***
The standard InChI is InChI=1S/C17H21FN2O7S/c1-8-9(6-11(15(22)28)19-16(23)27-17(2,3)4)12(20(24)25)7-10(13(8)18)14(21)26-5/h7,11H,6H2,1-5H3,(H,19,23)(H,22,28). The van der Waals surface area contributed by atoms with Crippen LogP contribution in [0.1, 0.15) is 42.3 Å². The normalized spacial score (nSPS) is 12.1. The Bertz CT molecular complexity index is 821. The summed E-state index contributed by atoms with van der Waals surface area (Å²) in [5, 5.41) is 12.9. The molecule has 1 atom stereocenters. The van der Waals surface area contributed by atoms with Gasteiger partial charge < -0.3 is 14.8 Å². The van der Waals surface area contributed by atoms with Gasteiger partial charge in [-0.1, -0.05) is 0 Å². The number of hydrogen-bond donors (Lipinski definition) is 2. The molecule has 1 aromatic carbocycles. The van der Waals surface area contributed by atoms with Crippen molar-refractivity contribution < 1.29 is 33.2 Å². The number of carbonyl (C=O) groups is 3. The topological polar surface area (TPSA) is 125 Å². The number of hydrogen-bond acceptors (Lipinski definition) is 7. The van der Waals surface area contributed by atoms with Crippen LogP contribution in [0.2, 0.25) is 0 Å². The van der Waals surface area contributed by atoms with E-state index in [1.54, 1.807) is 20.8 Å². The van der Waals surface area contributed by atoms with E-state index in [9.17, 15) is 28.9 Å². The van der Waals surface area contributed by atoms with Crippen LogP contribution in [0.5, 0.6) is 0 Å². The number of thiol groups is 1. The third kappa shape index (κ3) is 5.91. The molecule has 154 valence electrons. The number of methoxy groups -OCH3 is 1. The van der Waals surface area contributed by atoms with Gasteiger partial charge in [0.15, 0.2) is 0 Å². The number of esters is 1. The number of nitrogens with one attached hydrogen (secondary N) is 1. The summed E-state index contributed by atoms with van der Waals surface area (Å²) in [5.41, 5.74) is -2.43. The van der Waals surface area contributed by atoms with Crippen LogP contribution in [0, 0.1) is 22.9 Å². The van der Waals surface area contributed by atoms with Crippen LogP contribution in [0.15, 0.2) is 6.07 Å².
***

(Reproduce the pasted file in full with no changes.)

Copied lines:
The standard InChI is InChI=1S/C17H21FN2O7S/c1-8-9(6-11(15(22)28)19-16(23)27-17(2,3)4)12(20(24)25)7-10(13(8)18)14(21)26-5/h7,11H,6H2,1-5H3,(H,19,23)(H,22,28). The van der Waals surface area contributed by atoms with Crippen LogP contribution in [0.1, 0.15) is 42.3 Å². The normalized spacial score (nSPS) is 12.1. The Bertz CT molecular complexity index is 821. The summed E-state index contributed by atoms with van der Waals surface area (Å²) in [5, 5.41) is 12.9. The molecule has 1 atom stereocenters. The van der Waals surface area contributed by atoms with Gasteiger partial charge < -0.3 is 14.8 Å². The van der Waals surface area contributed by atoms with Gasteiger partial charge in [-0.1, -0.05) is 0 Å². The number of hydrogen-bond donors (Lipinski definition) is 2. The molecule has 1 aromatic carbocycles. The van der Waals surface area contributed by atoms with Crippen molar-refractivity contribution < 1.29 is 33.2 Å². The number of carbonyl (C=O) groups is 3. The topological polar surface area (TPSA) is 125 Å². The number of hydrogen-bond acceptors (Lipinski definition) is 7. The van der Waals surface area contributed by atoms with Crippen LogP contribution in [0.2, 0.25) is 0 Å². The van der Waals surface area contributed by atoms with E-state index in [1.54, 1.807) is 20.8 Å². The van der Waals surface area contributed by atoms with E-state index in [9.17, 15) is 28.9 Å². The van der Waals surface area contributed by atoms with Crippen LogP contribution in [0.5, 0.6) is 0 Å². The number of thiol groups is 1. The third kappa shape index (κ3) is 5.91. The molecule has 154 valence electrons. The number of methoxy groups -OCH3 is 1. The van der Waals surface area contributed by atoms with Gasteiger partial charge in [0.15, 0.2) is 0 Å². The number of esters is 1. The number of nitrogens with one attached hydrogen (secondary N) is 1. The summed E-state index contributed by atoms with van der Waals surface area (Å²) in [5.41, 5.74) is -2.43. The van der Waals surface area contributed by atoms with Crippen LogP contribution in [0, 0.1) is 22.9 Å². The van der Waals surface area contributed by atoms with Crippen LogP contribution in [0.15, 0.2) is 6.07 Å².